The life of an elected council is nothing if not predictable. It doesn’t matter who’s elected or what the political climate is like, the life and death of a term in local office always follows the same pattern.
First is the honeymoon, where the “I just started” excuse is more than allowed and the novelty of the big chair and name plate is still strong. Then, as the first months go by, novelty is replaced by piles and piles of reports accompanied by the unmistakable taste of work. This usually arrives the same time as the first crisis. So, the learning curve continues until you reach the end of the first year and you finally have the knowledge and courage to get that big o’ ball rolling.
This leads to the second year when feet are planted, sleeves are rolled, and council has an idea of what can be done.
Around the third year however things change as those elected decide if they want the job again. This leads to two groups, the first of which are those that don’t want to come back so they can do whatever they please without fear of facing the electorate. The other group is rendered almost useless as each and every action is taken thinking how it will play out in an election. In essence they start campaigning.
As of this week we’ve entered the midpoint of this term and perhaps the best word that can be used to describe this group is, how shall we say - dysfunctional. Certainly councils have been called worse, and this is not a terminal diagnosis. Dysfunction can be overcome, but you have to want it. And boy do I want them to want it.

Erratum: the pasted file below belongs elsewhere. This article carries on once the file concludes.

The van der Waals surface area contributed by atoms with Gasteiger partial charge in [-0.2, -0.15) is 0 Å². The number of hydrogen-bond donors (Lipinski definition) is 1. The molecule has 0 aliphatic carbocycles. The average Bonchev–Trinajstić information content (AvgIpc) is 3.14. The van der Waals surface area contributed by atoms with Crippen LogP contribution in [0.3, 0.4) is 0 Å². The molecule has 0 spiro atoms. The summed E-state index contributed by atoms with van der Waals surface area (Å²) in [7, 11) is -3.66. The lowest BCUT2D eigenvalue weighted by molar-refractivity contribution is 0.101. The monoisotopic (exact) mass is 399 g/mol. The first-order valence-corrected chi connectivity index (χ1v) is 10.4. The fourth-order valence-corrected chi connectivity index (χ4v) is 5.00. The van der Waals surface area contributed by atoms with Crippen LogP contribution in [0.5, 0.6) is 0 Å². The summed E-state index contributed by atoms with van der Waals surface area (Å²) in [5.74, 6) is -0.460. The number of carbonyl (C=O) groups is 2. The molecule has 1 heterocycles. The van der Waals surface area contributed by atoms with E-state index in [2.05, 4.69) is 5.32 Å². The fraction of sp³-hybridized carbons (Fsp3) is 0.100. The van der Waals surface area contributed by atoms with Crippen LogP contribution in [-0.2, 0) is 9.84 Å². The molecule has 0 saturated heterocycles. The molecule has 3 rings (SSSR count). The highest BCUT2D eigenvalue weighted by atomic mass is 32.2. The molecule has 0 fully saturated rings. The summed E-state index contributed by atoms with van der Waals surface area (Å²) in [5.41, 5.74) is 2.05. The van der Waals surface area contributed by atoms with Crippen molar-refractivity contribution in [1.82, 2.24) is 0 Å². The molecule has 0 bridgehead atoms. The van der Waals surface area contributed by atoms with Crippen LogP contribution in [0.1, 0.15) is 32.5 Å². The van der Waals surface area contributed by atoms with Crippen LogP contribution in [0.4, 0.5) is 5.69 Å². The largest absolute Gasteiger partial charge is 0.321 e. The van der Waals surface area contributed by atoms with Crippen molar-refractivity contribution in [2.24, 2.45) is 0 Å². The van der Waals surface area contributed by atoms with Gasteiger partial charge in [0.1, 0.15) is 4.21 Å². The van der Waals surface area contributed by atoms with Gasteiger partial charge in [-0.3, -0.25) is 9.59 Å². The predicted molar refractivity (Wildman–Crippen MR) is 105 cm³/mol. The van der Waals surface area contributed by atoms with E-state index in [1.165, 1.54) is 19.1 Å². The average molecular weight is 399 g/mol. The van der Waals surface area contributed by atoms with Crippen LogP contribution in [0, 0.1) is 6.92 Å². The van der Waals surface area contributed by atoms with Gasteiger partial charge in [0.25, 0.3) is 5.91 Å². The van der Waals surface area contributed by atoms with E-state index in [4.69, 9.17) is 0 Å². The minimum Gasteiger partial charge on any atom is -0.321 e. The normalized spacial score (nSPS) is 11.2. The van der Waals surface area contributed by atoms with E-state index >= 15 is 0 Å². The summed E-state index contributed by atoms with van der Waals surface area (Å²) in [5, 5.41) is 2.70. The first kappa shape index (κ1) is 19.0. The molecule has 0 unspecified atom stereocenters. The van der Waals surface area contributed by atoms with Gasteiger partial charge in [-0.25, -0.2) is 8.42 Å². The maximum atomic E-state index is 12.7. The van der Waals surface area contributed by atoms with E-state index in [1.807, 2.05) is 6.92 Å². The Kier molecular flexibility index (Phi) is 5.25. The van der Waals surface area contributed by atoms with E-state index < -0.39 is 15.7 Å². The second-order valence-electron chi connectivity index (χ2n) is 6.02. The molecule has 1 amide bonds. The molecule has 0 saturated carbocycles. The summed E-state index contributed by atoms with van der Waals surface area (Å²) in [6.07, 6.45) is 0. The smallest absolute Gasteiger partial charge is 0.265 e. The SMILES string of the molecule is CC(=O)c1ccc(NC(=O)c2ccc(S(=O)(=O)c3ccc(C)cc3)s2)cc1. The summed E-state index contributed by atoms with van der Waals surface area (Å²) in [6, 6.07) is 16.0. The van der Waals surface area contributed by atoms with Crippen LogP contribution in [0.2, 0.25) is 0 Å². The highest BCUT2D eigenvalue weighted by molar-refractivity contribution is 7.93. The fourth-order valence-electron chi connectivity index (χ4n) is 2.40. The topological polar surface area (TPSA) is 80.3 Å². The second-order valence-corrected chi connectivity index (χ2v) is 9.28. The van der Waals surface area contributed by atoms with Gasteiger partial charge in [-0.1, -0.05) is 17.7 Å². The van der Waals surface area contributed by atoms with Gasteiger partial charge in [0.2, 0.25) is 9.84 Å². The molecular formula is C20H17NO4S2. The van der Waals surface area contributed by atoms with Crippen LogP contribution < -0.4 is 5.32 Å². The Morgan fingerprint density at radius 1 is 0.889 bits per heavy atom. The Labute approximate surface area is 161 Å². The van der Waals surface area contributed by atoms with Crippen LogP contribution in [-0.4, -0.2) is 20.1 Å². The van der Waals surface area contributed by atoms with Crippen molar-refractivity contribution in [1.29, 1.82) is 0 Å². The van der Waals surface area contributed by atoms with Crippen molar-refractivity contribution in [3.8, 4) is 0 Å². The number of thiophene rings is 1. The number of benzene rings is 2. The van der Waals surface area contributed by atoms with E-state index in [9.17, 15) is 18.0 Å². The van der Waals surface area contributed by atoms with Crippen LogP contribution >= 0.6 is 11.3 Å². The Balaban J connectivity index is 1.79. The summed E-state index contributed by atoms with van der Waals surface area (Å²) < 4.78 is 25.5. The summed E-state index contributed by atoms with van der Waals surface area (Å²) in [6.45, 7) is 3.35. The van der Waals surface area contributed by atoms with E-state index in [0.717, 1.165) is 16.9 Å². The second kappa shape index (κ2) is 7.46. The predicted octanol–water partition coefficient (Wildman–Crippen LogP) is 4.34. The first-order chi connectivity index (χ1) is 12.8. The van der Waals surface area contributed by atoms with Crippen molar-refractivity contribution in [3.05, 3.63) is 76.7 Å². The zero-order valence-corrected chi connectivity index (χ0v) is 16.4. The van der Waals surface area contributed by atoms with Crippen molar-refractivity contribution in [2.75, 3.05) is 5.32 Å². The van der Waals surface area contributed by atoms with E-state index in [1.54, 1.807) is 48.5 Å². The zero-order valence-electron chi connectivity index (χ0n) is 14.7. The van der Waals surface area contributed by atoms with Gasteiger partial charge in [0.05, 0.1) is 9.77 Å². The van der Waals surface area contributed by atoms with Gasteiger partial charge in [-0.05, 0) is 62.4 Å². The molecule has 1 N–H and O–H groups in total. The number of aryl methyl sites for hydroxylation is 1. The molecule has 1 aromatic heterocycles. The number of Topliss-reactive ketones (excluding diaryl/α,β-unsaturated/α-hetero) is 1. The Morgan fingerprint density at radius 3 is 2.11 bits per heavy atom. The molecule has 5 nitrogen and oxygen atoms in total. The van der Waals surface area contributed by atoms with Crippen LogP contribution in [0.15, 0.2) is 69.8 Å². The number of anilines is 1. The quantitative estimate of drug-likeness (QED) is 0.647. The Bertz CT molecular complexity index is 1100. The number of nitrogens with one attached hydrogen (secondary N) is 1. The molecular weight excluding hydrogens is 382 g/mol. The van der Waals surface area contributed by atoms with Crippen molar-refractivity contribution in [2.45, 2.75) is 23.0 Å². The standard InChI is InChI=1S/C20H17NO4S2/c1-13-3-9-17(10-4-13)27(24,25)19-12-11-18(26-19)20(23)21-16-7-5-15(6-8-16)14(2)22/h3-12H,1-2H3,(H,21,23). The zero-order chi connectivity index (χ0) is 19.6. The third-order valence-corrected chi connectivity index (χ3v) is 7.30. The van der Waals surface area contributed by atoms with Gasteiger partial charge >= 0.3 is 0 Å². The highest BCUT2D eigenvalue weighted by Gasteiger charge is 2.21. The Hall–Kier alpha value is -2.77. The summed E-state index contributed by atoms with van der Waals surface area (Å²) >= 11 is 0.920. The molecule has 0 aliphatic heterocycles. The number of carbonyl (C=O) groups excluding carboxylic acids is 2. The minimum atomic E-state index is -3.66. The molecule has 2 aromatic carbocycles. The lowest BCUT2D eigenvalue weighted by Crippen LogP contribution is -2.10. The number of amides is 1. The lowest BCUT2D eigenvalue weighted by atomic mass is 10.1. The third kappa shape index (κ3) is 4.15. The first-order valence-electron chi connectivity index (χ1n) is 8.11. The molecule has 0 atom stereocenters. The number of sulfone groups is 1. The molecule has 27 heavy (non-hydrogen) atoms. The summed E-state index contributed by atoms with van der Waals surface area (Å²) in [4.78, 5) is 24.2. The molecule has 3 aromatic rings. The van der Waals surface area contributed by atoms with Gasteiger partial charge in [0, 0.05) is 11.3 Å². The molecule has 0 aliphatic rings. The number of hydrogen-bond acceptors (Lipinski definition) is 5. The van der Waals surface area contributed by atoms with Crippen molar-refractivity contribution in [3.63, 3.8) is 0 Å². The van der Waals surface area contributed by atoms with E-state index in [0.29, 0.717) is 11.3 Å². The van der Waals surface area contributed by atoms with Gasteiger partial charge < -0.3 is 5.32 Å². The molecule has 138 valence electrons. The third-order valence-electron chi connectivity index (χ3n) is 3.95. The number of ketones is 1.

It’s not like good isn’t being done, it’s just hard to see through all the infighting. And although the problem isn’t entirely his fault, responsibility does lie in that big chair in the middle. Our current mayor was put in a very difficult position last election when he ran un-opposed (I respect Terrill but he’s not a serious mayoral candidate). Many regret not running against him and because of that, people are rightly plotting not to make the same mistake again.
The mayor recently commented that people are beginning to act like they’re running for mayor: well I bloody well hope so. While no one wants 18 months of campaigning, no one wants what we have now either with a tremendous lack of respect flying in all directions. Alone, each elected official obviously cares about our town as they represent our diverse community. Together however, there seems to be some serious communication issues.
The way I see it our Mayor has a year and a half to make his mark. Either
way he will be remembered for leading our community during the largest
growth in our town’s history. And while his second term began with
bickering and a distressing lack of cohesion it ended with...